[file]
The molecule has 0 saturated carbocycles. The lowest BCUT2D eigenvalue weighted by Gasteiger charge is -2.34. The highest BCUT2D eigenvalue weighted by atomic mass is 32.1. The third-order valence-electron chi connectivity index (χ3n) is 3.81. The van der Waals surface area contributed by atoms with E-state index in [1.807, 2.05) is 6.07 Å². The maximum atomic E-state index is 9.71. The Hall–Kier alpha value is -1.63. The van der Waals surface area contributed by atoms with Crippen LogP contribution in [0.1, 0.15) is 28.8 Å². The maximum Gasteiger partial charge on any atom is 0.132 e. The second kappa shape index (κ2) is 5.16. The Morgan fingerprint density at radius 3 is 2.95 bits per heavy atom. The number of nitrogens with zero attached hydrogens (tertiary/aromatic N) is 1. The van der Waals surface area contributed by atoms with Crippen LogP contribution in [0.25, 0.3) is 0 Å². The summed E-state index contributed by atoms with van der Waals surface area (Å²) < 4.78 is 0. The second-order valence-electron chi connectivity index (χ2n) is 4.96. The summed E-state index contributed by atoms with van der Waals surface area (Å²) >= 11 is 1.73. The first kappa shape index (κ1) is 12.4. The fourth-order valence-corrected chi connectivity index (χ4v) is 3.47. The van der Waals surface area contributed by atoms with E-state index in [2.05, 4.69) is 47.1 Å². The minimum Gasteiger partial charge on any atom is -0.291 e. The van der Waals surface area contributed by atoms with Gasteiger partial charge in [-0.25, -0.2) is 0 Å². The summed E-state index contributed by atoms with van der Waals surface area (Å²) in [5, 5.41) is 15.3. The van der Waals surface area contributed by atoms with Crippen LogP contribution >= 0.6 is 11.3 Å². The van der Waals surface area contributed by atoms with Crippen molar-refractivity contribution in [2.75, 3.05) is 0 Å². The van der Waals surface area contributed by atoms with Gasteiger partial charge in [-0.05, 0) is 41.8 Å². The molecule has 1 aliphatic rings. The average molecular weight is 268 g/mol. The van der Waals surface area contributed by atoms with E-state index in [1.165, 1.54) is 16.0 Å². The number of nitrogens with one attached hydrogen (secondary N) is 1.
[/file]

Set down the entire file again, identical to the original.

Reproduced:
The molecule has 0 saturated carbocycles. The lowest BCUT2D eigenvalue weighted by Gasteiger charge is -2.34. The highest BCUT2D eigenvalue weighted by atomic mass is 32.1. The third-order valence-electron chi connectivity index (χ3n) is 3.81. The van der Waals surface area contributed by atoms with E-state index in [1.807, 2.05) is 6.07 Å². The maximum atomic E-state index is 9.71. The Hall–Kier alpha value is -1.63. The van der Waals surface area contributed by atoms with Crippen LogP contribution in [0.1, 0.15) is 28.8 Å². The maximum Gasteiger partial charge on any atom is 0.132 e. The second kappa shape index (κ2) is 5.16. The Morgan fingerprint density at radius 3 is 2.95 bits per heavy atom. The number of nitrogens with zero attached hydrogens (tertiary/aromatic N) is 1. The van der Waals surface area contributed by atoms with Crippen LogP contribution in [0.25, 0.3) is 0 Å². The summed E-state index contributed by atoms with van der Waals surface area (Å²) < 4.78 is 0. The second-order valence-electron chi connectivity index (χ2n) is 4.96. The summed E-state index contributed by atoms with van der Waals surface area (Å²) >= 11 is 1.73. The first kappa shape index (κ1) is 12.4. The fourth-order valence-corrected chi connectivity index (χ4v) is 3.47. The van der Waals surface area contributed by atoms with E-state index in [2.05, 4.69) is 47.1 Å². The minimum Gasteiger partial charge on any atom is -0.291 e. The van der Waals surface area contributed by atoms with Gasteiger partial charge in [-0.25, -0.2) is 0 Å². The summed E-state index contributed by atoms with van der Waals surface area (Å²) in [5, 5.41) is 15.3. The van der Waals surface area contributed by atoms with Crippen LogP contribution >= 0.6 is 11.3 Å². The van der Waals surface area contributed by atoms with Crippen molar-refractivity contribution in [2.75, 3.05) is 0 Å². The van der Waals surface area contributed by atoms with Gasteiger partial charge in [-0.05, 0) is 41.8 Å². The molecule has 1 aliphatic rings. The average molecular weight is 268 g/mol. The van der Waals surface area contributed by atoms with E-state index in [1.165, 1.54) is 16.0 Å². The number of nitrogens with one attached hydrogen (secondary N) is 1.